The arrest in New Orleans of suspected murderer Robert Durst is making the headlines every day as he tries to defeat probable cause and other legal issues that keep him in jail -but there is another interesting question: “What happens to his money?”
Durst was paid off by his family, so to speak, with a once-only payment of $65 million which has reportedly grown to around $100 million. How all of that happened is another story. There are three interesting questions here: how did Durst access his money while on the run, what can you spend in jail, and what precautions can estate planners use when drafting trusts?
First of all, apparently while he is in jail he can only spend something like $300 a month for toiletries and snacks. For someone who probably has an income of over a million per year, that has to be a bitter pill.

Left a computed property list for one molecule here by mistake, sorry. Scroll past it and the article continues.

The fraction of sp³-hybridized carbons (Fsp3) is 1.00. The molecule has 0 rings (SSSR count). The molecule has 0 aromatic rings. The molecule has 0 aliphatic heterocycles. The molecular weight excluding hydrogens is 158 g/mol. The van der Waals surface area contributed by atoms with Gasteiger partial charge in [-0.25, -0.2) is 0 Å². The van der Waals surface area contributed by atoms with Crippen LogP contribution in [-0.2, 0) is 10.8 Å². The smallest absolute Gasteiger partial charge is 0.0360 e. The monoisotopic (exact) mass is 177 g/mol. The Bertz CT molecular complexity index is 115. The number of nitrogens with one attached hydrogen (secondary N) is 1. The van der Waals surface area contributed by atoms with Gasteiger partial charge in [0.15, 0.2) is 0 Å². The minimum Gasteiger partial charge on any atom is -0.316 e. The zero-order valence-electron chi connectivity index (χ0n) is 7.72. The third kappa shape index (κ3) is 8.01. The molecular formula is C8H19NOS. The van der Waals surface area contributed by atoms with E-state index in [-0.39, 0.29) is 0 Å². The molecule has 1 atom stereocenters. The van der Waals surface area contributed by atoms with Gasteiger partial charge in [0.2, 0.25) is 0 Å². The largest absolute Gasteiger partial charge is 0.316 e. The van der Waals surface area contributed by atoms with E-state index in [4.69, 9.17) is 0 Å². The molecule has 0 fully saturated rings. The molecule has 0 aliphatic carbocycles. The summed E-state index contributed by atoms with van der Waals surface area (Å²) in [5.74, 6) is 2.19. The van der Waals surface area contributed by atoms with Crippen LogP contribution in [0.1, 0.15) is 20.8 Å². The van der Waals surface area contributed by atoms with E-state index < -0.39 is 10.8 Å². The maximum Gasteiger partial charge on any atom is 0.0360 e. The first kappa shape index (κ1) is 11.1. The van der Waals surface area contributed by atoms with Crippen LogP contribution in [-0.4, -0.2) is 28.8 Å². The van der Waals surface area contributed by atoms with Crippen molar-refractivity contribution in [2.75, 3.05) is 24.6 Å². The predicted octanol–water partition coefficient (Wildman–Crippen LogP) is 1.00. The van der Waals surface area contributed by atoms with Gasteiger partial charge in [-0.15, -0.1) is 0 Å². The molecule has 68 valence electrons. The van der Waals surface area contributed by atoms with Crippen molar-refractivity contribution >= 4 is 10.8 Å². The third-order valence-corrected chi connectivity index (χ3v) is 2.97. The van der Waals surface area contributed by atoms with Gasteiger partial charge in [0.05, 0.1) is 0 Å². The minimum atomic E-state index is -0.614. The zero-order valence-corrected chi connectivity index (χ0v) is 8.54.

Secondly, while he was on the run and trying to hide, how did he access his money? He couldn’t use credit cards and he couldn’t just show up at the bank and ask for money. If he did, it would be an immediate tip-off as to his location. Instead, he apparently started stockpiling money he had already received and even mailing fairly large sums of cash to himself in order to always have it available when he needed it.
Finally, the issue of trusts and what happens when income accumulates and there is no way to distribute the income? The fiduciaries managing trust assets in this case must have been pretty nervous. Durst was well-known as beating one murder case and being on the run while prosecutors across the country tried to figure out a way to get him on the other charges. There just wasn’t enough proof until Durst made the mistake of agreeing to appear in a documentary about himself that ended up revealing some new evidence that resulting in an arrest warrant from California. Meanwhile, Durst awaits a decision as to whether he will be prosecuted in Louisiana on weapons and drug charges.
Although it certainly doesn’t come up that often, attorneys drafting trusts need to give some thought about what happens when a beneficiary turns out bad and in jail. Should they lose their rights under the trust? Should there be an alternate way to handle income?